Mad Cow Disease can be contracted via ingestion of contaminated meat,
but, according to current studies, it also spontaneously occurs, on its
own, in roughly one out of a million cows. Given the fact that the U.S.
beef industry slaughtered nearly 400 million cows in the last ten years,
statistically speaking, that should add up to an expected minimum of 400
spontaneous Mad Cow cases inside U.S. borders. Since the USDA only tests
roughly one out of every 2,000 animals, only one case has been
discovered so far, while the others have slipped through— possibly
into the human food supply. Of course, that’s just counting the
spontaneous occurrences of the disease. In addition to the spontaneous
cases, there are an unknown number of cows infected with the disease by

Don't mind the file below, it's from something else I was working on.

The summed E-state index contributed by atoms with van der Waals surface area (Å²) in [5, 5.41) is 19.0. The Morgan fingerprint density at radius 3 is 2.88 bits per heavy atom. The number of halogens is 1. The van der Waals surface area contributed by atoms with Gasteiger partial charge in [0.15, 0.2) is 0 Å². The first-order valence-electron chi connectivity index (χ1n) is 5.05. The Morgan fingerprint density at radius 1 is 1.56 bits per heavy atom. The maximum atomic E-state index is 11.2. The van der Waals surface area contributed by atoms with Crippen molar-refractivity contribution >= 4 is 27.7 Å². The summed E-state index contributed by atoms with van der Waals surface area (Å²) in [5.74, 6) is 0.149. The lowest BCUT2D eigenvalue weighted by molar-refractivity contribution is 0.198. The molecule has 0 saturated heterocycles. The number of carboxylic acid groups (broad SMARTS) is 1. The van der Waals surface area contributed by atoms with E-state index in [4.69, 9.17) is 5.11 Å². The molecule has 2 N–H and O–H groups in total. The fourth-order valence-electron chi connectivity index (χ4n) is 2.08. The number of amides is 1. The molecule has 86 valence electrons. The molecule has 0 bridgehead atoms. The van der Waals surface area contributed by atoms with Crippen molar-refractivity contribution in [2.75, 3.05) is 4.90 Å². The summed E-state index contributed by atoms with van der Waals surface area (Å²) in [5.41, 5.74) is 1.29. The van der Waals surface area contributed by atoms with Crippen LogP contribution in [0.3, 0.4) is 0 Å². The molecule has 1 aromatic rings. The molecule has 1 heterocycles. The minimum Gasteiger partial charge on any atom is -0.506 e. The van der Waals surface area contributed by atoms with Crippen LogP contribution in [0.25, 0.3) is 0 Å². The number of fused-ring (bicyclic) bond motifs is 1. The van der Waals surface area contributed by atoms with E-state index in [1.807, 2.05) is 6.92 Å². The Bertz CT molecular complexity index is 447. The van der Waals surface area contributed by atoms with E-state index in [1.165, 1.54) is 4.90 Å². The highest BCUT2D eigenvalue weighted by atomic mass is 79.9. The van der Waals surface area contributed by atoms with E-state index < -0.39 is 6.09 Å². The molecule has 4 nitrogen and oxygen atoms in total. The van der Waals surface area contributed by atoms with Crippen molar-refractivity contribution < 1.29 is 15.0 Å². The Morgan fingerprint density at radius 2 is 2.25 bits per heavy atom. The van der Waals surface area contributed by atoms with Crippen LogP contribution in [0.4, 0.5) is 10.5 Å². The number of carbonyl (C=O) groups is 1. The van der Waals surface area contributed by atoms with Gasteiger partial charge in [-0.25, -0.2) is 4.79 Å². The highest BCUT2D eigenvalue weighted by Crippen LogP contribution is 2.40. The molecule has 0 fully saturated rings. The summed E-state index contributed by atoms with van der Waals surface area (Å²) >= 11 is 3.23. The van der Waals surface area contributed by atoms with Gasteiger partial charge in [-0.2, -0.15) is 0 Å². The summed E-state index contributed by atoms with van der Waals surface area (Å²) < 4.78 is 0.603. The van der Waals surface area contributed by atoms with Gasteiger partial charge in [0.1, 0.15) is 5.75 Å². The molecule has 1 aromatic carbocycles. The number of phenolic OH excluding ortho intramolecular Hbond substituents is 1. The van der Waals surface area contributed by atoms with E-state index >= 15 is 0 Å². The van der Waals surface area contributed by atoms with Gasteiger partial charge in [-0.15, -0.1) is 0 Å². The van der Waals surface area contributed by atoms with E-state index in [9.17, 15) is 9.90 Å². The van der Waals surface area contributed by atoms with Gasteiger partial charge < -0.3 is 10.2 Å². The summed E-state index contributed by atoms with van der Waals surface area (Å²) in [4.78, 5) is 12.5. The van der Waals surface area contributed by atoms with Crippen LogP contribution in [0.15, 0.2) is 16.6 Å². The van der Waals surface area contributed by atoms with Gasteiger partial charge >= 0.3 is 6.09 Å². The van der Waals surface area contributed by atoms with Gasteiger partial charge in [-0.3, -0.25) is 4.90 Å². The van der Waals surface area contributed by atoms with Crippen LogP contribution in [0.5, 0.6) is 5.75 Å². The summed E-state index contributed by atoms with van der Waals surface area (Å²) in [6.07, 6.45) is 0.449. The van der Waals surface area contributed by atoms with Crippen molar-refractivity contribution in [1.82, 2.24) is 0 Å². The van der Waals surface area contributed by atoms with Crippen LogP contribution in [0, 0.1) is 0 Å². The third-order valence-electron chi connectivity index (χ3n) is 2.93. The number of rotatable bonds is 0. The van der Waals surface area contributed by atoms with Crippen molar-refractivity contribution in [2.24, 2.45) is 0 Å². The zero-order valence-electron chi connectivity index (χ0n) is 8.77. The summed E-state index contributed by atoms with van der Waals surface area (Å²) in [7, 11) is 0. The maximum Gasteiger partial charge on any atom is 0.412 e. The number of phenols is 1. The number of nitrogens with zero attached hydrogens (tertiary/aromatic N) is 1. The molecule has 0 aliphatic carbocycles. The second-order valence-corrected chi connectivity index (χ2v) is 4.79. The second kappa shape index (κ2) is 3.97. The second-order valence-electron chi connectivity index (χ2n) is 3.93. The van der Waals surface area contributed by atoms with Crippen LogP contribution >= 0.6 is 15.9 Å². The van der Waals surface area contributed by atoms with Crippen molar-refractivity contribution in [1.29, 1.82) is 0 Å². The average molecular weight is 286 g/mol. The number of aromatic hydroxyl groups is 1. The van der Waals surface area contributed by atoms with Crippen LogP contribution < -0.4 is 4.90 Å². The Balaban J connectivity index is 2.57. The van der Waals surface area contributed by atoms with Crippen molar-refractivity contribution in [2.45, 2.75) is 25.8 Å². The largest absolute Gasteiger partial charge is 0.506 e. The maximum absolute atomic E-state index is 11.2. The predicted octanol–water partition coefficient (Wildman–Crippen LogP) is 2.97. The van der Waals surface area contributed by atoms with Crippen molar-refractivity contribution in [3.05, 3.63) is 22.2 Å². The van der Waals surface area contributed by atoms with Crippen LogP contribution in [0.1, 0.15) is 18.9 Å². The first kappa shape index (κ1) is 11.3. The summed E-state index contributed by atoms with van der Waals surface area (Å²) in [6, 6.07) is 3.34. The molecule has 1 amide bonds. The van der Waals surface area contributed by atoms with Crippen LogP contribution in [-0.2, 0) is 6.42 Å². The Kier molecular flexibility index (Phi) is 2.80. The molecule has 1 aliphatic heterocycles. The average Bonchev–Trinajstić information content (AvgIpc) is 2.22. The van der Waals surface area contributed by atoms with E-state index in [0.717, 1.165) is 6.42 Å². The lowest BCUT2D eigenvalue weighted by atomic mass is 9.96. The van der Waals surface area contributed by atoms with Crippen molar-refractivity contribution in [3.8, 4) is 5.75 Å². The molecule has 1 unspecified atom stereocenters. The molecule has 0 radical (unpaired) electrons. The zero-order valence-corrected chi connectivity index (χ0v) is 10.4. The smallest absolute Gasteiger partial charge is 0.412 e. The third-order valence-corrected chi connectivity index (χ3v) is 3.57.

other cows. This has gone undetected, as well. The incubation period of
the disease is three to eight years, so the detection of one animal with
the disease suggests the strong likelihood that other cows were infected
by the same source but haven’t been found yet. A 1997 FDA memorandum
predicted that if just one case of Mad Cow Disease was found in the U.S.
and a total ban on feeding animal protein to animals was implemented,
it’s still possible that as many as 300,000 infected cows would be found
over the period of the disease’s incubation period (three to eight
years). In short, due to scant USDA testing, no one knows how many
infected animals have already entered the human food supply.